The Commentary:

In the introduction of the book, one gets a detailed life story of Bart Ehrman. The reader also will find out the sort of angle he is approaching his studies from. The approach is the typical “guilty until proven innocent” slant. Dr. Erhman clearly reveals that because the manuscripts are error ridden, we should not accept the Bible as an inspired book. On the other hand, he seems to shoot himself in the foot, “Most of the differences [between the textual manuscripts] are completely immaterial and insignificant” (pg.10). He highlights some brief examples of the changes and tells the readers there are approximately 400,000 differences between the textual manuscripts and that some of these differences are intentional changes, although not necessarily for the bad. Seeming to forget what he wrote on page ten, he starts to paint a drab outlook for anyone who puts faith in the Bible.

According to Dr. Craig Blomberg the, “substantial majority of this book provides information already well-known and well-accessible in other sources.” So the issues are not some brand new discovery, nor have they been kept hidden. They are now just more accessible to the public in an easier to read format. Dr. Blomberg believes that Dr. Ehrman spins the data by focusing on the more drastic issues concerning the text. Thus, making it as if there are even greater or many more issues like the ones he points out in his book found throughout the various texts. Despite making it seem like this (which he indeed does), he concedes on page sixty-nine that the other textual differences are in no way the magnitude of the others in the book. Dr.Blomberg also takes issue with Ehrman’s hypothesis, that the scribes of the 2nd and 3rd century did not do as vigilant of a job that the “professional” scribes  did after Emperor Constantine. Submiting that not only is it unprovable that the scribes after Constantine were all professional, but also Erhman’s proposition that the scribes after Constantine where more careful in copying than those before hand, because we simply don’t have the amount of manuscripts from the 2nd and 3rd centuries that we have from the later centuries; stating, “Not only are both of these postulates unprovable (though certainly possible), the actual textual evidence of the second and third centuries, though notably sparser than for later centuries, does not demonstrate the sufficiently greater fluidity in the textual tradition that would be necessary to actually support the hypothesis that we cannot reconstruct the most likely originals with an exceedingly high probability of accuracy, even if that probability remains in the high 90s rather than at 100 %” (Dr.Blomberg).   Dr. Erhman also writes as if the Doctrine of the Trinity leans on the “Johannine Comma (1 John 5:7-8).” When in reality there are other verses located throughout the Bible that support the Trinity (note: we at The Confessors have never used 1 John 5:7-8 as a verse to support the Trinity, nor have we seen anyone else use it; most Bibles today do not contain the Johannine Comma).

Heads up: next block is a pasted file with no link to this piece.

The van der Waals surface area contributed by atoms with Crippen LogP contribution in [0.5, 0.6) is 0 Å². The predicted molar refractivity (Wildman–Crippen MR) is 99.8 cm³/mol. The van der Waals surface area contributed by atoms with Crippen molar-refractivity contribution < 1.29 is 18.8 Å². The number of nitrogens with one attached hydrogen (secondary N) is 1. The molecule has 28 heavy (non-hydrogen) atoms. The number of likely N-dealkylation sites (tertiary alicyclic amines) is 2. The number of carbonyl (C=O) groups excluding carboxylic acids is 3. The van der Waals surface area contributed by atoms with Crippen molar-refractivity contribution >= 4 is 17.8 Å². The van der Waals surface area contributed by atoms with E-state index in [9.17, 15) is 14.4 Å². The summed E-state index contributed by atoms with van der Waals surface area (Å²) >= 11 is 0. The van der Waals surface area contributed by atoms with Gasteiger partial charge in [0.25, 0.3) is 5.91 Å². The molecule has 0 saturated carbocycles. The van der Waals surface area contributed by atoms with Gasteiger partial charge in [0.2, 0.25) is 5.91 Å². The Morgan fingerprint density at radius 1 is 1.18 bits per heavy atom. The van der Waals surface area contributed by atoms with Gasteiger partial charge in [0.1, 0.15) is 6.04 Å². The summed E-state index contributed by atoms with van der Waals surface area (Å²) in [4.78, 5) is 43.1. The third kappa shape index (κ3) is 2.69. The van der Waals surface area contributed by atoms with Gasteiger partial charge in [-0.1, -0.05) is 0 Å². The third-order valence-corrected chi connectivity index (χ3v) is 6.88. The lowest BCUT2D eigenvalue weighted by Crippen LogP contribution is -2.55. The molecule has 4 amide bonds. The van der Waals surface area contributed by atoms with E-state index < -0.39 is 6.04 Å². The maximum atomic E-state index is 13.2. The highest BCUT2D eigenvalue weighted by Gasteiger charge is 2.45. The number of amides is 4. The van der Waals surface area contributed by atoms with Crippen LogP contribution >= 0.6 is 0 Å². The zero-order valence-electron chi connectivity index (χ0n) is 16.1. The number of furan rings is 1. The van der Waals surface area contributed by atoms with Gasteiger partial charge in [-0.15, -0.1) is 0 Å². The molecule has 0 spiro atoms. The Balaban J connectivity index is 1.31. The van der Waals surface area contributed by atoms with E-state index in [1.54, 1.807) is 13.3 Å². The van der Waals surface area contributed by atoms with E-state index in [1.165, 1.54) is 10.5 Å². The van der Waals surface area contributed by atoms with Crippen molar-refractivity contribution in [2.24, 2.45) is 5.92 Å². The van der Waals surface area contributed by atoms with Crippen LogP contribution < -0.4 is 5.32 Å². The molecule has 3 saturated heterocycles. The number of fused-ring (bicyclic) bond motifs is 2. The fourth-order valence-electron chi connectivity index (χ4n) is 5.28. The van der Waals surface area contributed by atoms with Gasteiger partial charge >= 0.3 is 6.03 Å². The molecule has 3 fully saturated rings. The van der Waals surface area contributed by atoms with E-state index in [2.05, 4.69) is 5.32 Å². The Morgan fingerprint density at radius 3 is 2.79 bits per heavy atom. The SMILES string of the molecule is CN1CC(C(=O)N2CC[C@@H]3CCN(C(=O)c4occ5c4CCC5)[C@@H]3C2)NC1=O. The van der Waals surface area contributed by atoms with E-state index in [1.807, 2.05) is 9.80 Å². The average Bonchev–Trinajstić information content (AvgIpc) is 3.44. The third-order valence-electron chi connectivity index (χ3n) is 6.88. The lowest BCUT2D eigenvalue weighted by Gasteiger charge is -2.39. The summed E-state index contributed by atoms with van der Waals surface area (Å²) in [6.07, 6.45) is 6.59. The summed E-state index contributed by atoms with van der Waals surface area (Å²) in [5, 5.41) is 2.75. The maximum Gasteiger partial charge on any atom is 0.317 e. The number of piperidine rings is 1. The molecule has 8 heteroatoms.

Dr. Bart Ehrman also never gives any supporting arguments to back up his claim that these errors suggest that the Bible itself can’t possibly be inspired by God. The evidence seems to point the other way, “No central tenet of Christianity hangs on any textually uncertain passage” (Dr. Craig Blomberg). Dan Wallace in his review quotes what Bruce Metzger once taught him, “over 90% of the NT is rather well established in regard to its original text, and none of the remaining 10% provides us with data that could lead to any shocking revisions of the Christian credo or doctrine” (Dan Wallace). Norman Geisler and Willam Nix conclude in their book, “A General Introduction to the Bible”, as quoted by Bruce Metzger in “The Case for Christ”, that the text is “a form that is 99.5% pure.” If Dr. Bart Ehrman’s own mentor and “Doctor-Father,” Bruce Metzger, came to the conclusion that the text is 99.5% pure, we should take the conclusion in “Misquoting Jesus” with a grain of salt (Acknowledgments, Misquoting Jesus).

In Conclusion:

“Misquoting Jesus” is a good read and provides a basic understanding of the field of textual criticism in the first four chapters. The Introduction and chapters five through the conclusion reveal he has an ax to grind. Many of his claims are spun out of historical context and un-provable.

For the links to the reviews used above:

Dr.Craig Blomberg’s Review

Dr.Ben Witherington’s Review, with Dan Wallace

Evangelical Textual Criticism’s Review

We also recommend “Misquoting Truth” by Timothy Paul Jones

In Christ,

The Confessors

Christmas Trees Wrong According to Jeremiah 10:2-4? December 26, 2009

Posted by theconfessors in Apologetics, Bible, Christianity, Christmas, Religion, Uncategorized.

As usual, Christmas time brings an influx of anti-Christmas propaganda emails and blogs. They typically promise to enlighten their fellow believing Christians; or for those who aren’t Christians, use this time to attack the Christian faith. The topical subjects of the various blogs and emails usually range from “December 25th is a Pagan holiday” to “decorating Christmas trees is a Pagan act forbidden in the Bible.” We at The Confessors have never done an in-depth study on the history of Christmas, nor are we here to defend December 25th as the day of Jesus’ birth or the usage of Christmas trees. Rather, the purpose of this specific entry is to address the usage of Jeremiah 10:2-4 in anti-Christmas propaganda. We recently came across a quotation of this verse being used to attack the decoration and use of Christmas trees.

” 2Thus saith the LORD, Learn not the way of the heathen, and be not dismayed at the signs of heaven; for the heathen are dismayed at them. 3 For the customs of the people are vain: for one cutteth a tree out of the forest… 4 They deck it with silver and with gold; they fasten it with nails and with hammers, that it move not.”